The 366 daily episodes in 2014 were chronological snapshots of earth history, beginning with the Precambrian in January and on to the Cenozoic in December. You can find them all in the index in the right sidebar. In 2015, the daily episodes for each month were assembled into monthly packages, and a few new episodes were posted. Now, the blog/podcast is on a weekly schedule with diverse topics, and the Facebook Page showcases photos on Mineral Monday and Fossil Friday. Thanks for your interest!

Thursday, October 2, 2014

October 2. Jurassic time

The Jurassic began with the end of the Triassic, at about 201 million years ago, and lasted about 56 million years, until about 145 million years ago. Its three main subdivisions, or epochs, are relatively straightforward as early, middle, and late Jurassic, which span about 27, 11, and 18 million years, respectively. In Europe, the epochs were historically referred to as Lias, Dogger and Malm from the names of packages of rocks, but these informal designations are disappearing because more accurate information shows that, for example, the rocks referred to the Lias were actually partly late Triassic in age as well as early Jurassic. Also, generally, today there’s an attempt to clearly distinguish between periods of time and rock units that can span multiple time periods, so different names are preferred. The epochs of the Jurassic are further subdivided into ages based on particular fossil assemblages, and the ages range from about two to eight million years in length.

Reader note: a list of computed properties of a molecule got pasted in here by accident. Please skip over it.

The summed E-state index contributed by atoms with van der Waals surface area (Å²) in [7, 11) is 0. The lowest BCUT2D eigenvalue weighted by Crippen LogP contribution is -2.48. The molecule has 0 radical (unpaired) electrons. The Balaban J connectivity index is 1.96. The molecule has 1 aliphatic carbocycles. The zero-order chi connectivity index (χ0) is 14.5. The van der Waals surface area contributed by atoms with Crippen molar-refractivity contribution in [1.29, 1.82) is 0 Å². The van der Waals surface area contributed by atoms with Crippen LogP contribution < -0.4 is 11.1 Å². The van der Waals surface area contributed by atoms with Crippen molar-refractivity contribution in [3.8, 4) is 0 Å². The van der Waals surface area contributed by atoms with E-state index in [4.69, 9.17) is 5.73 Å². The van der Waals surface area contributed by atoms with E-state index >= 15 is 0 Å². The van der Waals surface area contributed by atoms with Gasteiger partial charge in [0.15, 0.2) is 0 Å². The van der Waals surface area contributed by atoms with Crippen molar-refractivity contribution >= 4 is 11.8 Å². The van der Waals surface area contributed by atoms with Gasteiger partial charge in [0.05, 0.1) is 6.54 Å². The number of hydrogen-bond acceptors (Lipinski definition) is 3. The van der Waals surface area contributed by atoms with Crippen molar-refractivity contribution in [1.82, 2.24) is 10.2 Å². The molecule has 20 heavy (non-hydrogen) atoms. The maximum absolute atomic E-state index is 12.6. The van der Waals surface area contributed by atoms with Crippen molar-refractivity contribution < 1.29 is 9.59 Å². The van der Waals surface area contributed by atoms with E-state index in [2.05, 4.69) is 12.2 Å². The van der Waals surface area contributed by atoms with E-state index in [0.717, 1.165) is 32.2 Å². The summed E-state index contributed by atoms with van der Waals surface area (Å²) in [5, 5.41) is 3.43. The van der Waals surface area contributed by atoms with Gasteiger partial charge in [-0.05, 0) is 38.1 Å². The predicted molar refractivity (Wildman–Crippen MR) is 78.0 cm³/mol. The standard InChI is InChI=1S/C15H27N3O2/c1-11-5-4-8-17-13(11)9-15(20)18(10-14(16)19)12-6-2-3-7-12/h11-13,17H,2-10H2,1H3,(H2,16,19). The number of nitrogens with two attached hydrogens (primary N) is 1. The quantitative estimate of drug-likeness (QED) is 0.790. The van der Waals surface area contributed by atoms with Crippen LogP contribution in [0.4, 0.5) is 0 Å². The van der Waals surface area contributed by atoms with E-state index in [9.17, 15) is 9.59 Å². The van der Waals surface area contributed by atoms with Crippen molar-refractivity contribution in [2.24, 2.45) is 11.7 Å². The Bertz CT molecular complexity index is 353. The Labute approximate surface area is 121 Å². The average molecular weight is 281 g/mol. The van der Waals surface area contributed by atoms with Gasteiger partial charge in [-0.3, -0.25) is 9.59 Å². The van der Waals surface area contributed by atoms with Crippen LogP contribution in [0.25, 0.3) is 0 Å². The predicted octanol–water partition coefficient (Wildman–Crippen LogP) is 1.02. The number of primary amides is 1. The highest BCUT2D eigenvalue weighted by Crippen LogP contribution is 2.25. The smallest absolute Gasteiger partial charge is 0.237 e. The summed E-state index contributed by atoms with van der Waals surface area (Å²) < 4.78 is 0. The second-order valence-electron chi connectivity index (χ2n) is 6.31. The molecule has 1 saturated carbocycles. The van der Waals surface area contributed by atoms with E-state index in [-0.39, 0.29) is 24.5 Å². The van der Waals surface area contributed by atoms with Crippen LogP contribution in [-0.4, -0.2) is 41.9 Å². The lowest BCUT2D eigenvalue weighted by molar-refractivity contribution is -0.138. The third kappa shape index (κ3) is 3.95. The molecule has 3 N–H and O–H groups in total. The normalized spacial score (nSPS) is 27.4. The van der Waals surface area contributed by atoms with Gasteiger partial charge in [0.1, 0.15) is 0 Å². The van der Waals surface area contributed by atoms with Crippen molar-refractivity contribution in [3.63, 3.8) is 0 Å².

The subdivisions of Jurassic time are pretty widely used around the world in part because of the distinctive ammonite fossils that typify each time period. That only works in marine rocks since ammonites lived in the oceans.

—Richard I. Gibson

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